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Food & Drink

Curbside dining bloomed in Baltimore at onset of COVID-19. Now the city wants to make parklets permanent but at what cost?

First he set up tents, then igloos. Then came the parklet decked out in seasonal décor.

Since the start of the COVID-19 pandemic, outdoor dining space has been critical to business at Patrick Russell’s restaurants in Fells Point. The owner of Kooper’s Tavern and Sláinte, on Thames Street across from the waterfront, took early advantage of temporary pandemic-era privileges allowing Baltimore restaurants to install tables and chairs in parking spots as a way to boost sales during a trying time.

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“It’s kept us in business,” Russell said of the 60-some outdoor seats available to the restaurants’ customers.

Outdoor dining parklets outside of Kooper's Tavern and Slainte in Fells Point. The Baltimore City Department of Transportation has released a proposed outdoor dining policy that seeks to codify temporary outdoor seating privileges created during the COVID-19 pandemic.

As the weather turns and another al fresco dining season winds down, city officials are looking to establish permanent rules for those once-temporary outdoor dining privileges. The Baltimore City Department of Transportation released a draft outdoor dining policy Oct. 14 for public comment, giving residents, business owners and others wanting a say in the future of the city’s curbside dining infrastructure until Nov. 14 to share their thoughts.

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Advocates say preserving the parklets presents a rare opportunity to transform the city’s streetscapes, adding vitality to spaces once occupied by parked cars, while supporting the local restaurant industry’s ongoing recovery.

But there are other factors to consider, too, such as less parking for retail stores, the aesthetics of outdoor dining structures, accessibility and safety for diners. Some restaurant owners also are raising concerns about the cost of the program, which could require businesses to pay thousands of dollars a year for a privilege that has been free throughout the pandemic.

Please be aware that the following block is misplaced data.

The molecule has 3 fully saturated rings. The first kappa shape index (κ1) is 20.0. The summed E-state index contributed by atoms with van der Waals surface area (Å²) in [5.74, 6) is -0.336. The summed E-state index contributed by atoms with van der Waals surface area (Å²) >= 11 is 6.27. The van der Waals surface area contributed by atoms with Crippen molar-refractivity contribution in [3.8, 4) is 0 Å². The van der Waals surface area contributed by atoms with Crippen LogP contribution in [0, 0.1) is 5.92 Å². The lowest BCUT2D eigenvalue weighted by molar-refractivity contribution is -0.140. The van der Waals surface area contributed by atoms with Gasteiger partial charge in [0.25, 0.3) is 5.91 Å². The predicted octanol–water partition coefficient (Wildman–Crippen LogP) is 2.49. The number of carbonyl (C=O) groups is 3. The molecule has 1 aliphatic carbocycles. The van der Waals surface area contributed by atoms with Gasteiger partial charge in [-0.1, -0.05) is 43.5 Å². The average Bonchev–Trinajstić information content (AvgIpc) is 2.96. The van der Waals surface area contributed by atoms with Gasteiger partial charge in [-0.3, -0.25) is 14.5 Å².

In a statement, the city’s transportation department said efforts to transition the emergency, pandemic-era outdoor dining program into a permanent one fall in line with the agency’s emphasis on “walkability, pedestrian safety and re-imagining the city’s public right-of way.” The department has issued approximately 120 permits for temporary outdoor dining spaces since the program launched in June 2020.

The push to pin down rules for Baltimore’s parklets comes as other Maryland jurisdictions extend their outdoor dining privileges, too.

In Annapolis, City Council members voted to continue to allow outdoor dining through October while the town considers a longer term plan that takes into account the amount of parking available and the impact on other businesses. Baltimore County established a permit approval process that allows restaurants and bars to renew outdoor seating privileges on an annual basis. And Harford County Executive Barry Glassman and county council members this week extended emergency legislation making it easier for the county’s restaurants to offer outdoor table service.

A first course in fees for outdoor dining

Under the proposed rules in Baltimore, the city would issue minor privilege permits for dining parklets located in parking lanes. Parklet structures would need to be temporary — no bolting or permanent attachments to sidewalks, roads or buildings allowed — and the parklets would not be permitted to host live outdoor music or other entertainment.

For the first time since the pandemic’s onset, there would be fees associated with these curbside dining spots. Though restaurants with seating on sidewalks and in other public areas have long been required by the city to pay fees based on square footage and amenities such as awnings, canopies and planters, businesses that added parklets during the pandemic were not charged.

According to the draft regulations, permit costs for parklets would be calculated based on the fee structure for cafe seating, which costs restaurant owners $337.50 a year for up to 80 square feet of outdoor dining space with tables and chairs. Each additional square foot of dining space costs $14, according to a fee schedule published online.

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For a large parklet like Russell’s, which measures 1,600 square feet, the tab would add up to more than $21,000 a year.

Outdoor dining parklets on Broadway outside Abbey Burger Bistro in Fells Point. The Baltimore City Department of Transportation has released a proposed outdoor dining policy that seeks to codify temporary outdoor seating privileges created during the COVID-19 pandemic.

Some restaurant owners say paying for outdoor dining space during the winter months, when al fresco business is sparse, would be a challenge for budgets already strained by inflation and still in recovery from more than two years of pandemic-related hurdles.